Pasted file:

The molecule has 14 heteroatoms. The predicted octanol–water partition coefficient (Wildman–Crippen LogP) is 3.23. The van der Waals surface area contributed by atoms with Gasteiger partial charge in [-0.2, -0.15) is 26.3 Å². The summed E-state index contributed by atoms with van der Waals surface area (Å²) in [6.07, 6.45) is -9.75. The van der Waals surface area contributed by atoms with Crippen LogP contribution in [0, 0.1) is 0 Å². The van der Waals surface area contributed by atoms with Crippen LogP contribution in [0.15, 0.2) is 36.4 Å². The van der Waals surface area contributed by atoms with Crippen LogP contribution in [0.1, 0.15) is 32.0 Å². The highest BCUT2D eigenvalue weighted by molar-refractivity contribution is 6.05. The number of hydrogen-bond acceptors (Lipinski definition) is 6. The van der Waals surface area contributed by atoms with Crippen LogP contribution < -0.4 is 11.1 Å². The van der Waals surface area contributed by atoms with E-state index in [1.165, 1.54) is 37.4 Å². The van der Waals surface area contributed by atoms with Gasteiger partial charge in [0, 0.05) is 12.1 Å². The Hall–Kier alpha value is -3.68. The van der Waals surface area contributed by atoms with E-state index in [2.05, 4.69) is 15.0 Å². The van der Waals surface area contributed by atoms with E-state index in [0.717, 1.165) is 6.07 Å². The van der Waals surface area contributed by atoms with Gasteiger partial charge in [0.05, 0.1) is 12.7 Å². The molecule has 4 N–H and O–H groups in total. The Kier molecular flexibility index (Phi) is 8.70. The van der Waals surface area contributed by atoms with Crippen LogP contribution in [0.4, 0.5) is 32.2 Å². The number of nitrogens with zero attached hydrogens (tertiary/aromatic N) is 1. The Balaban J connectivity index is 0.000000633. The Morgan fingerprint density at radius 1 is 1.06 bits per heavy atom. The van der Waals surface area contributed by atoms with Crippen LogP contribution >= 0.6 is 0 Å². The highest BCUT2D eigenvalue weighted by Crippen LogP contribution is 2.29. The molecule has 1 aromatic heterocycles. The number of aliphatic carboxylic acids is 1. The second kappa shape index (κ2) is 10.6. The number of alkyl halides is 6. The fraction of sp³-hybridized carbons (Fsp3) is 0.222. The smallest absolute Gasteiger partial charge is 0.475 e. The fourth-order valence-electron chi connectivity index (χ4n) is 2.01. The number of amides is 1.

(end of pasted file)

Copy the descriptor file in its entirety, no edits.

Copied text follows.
The molecule has 14 heteroatoms. The predicted octanol–water partition coefficient (Wildman–Crippen LogP) is 3.23. The van der Waals surface area contributed by atoms with Gasteiger partial charge in [-0.2, -0.15) is 26.3 Å². The summed E-state index contributed by atoms with van der Waals surface area (Å²) in [6.07, 6.45) is -9.75. The van der Waals surface area contributed by atoms with Crippen LogP contribution in [0, 0.1) is 0 Å². The van der Waals surface area contributed by atoms with Crippen LogP contribution in [0.15, 0.2) is 36.4 Å². The van der Waals surface area contributed by atoms with Crippen LogP contribution in [0.1, 0.15) is 32.0 Å². The highest BCUT2D eigenvalue weighted by molar-refractivity contribution is 6.05. The number of hydrogen-bond acceptors (Lipinski definition) is 6. The van der Waals surface area contributed by atoms with Crippen LogP contribution < -0.4 is 11.1 Å². The van der Waals surface area contributed by atoms with E-state index in [1.165, 1.54) is 37.4 Å². The van der Waals surface area contributed by atoms with Gasteiger partial charge in [0, 0.05) is 12.1 Å². The Hall–Kier alpha value is -3.68. The van der Waals surface area contributed by atoms with E-state index in [2.05, 4.69) is 15.0 Å². The van der Waals surface area contributed by atoms with E-state index in [0.717, 1.165) is 6.07 Å². The van der Waals surface area contributed by atoms with Gasteiger partial charge in [0.05, 0.1) is 12.7 Å². The molecule has 4 N–H and O–H groups in total. The Kier molecular flexibility index (Phi) is 8.70. The van der Waals surface area contributed by atoms with Crippen LogP contribution in [0.4, 0.5) is 32.2 Å². The number of nitrogens with zero attached hydrogens (tertiary/aromatic N) is 1. The Balaban J connectivity index is 0.000000633. The Morgan fingerprint density at radius 1 is 1.06 bits per heavy atom. The van der Waals surface area contributed by atoms with Crippen LogP contribution >= 0.6 is 0 Å². The highest BCUT2D eigenvalue weighted by Crippen LogP contribution is 2.29. The molecule has 1 aromatic heterocycles. The number of aliphatic carboxylic acids is 1. The second kappa shape index (κ2) is 10.6. The number of alkyl halides is 6. The fraction of sp³-hybridized carbons (Fsp3) is 0.222. The smallest absolute Gasteiger partial charge is 0.475 e. The fourth-order valence-electron chi connectivity index (χ4n) is 2.01. The number of amides is 1.